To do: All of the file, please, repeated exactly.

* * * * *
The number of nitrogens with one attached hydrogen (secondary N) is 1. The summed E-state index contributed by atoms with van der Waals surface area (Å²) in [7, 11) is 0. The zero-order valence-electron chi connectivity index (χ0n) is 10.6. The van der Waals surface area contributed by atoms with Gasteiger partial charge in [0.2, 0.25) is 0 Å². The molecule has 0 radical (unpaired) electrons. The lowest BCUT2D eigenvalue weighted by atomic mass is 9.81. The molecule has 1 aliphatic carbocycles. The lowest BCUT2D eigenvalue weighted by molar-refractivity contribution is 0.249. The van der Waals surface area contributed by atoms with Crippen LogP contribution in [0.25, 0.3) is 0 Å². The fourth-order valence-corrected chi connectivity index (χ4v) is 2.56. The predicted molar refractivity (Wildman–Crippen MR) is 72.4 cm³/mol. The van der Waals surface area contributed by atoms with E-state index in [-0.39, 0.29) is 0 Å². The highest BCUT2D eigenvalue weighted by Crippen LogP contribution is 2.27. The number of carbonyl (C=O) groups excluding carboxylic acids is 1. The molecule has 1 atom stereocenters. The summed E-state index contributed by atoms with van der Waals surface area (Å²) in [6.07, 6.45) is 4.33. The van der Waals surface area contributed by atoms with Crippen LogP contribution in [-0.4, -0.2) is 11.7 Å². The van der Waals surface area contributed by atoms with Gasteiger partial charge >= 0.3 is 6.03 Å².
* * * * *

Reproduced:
The number of nitrogens with one attached hydrogen (secondary N) is 1. The summed E-state index contributed by atoms with van der Waals surface area (Å²) in [7, 11) is 0. The zero-order valence-electron chi connectivity index (χ0n) is 10.6. The van der Waals surface area contributed by atoms with Gasteiger partial charge in [0.2, 0.25) is 0 Å². The molecule has 0 radical (unpaired) electrons. The lowest BCUT2D eigenvalue weighted by atomic mass is 9.81. The molecule has 1 aliphatic carbocycles. The lowest BCUT2D eigenvalue weighted by molar-refractivity contribution is 0.249. The van der Waals surface area contributed by atoms with Crippen LogP contribution in [0.25, 0.3) is 0 Å². The fourth-order valence-corrected chi connectivity index (χ4v) is 2.56. The predicted molar refractivity (Wildman–Crippen MR) is 72.4 cm³/mol. The van der Waals surface area contributed by atoms with E-state index in [-0.39, 0.29) is 0 Å². The highest BCUT2D eigenvalue weighted by Crippen LogP contribution is 2.27. The number of carbonyl (C=O) groups excluding carboxylic acids is 1. The molecule has 1 atom stereocenters. The summed E-state index contributed by atoms with van der Waals surface area (Å²) in [6.07, 6.45) is 4.33. The van der Waals surface area contributed by atoms with Crippen LogP contribution in [-0.4, -0.2) is 11.7 Å². The van der Waals surface area contributed by atoms with Gasteiger partial charge >= 0.3 is 6.03 Å².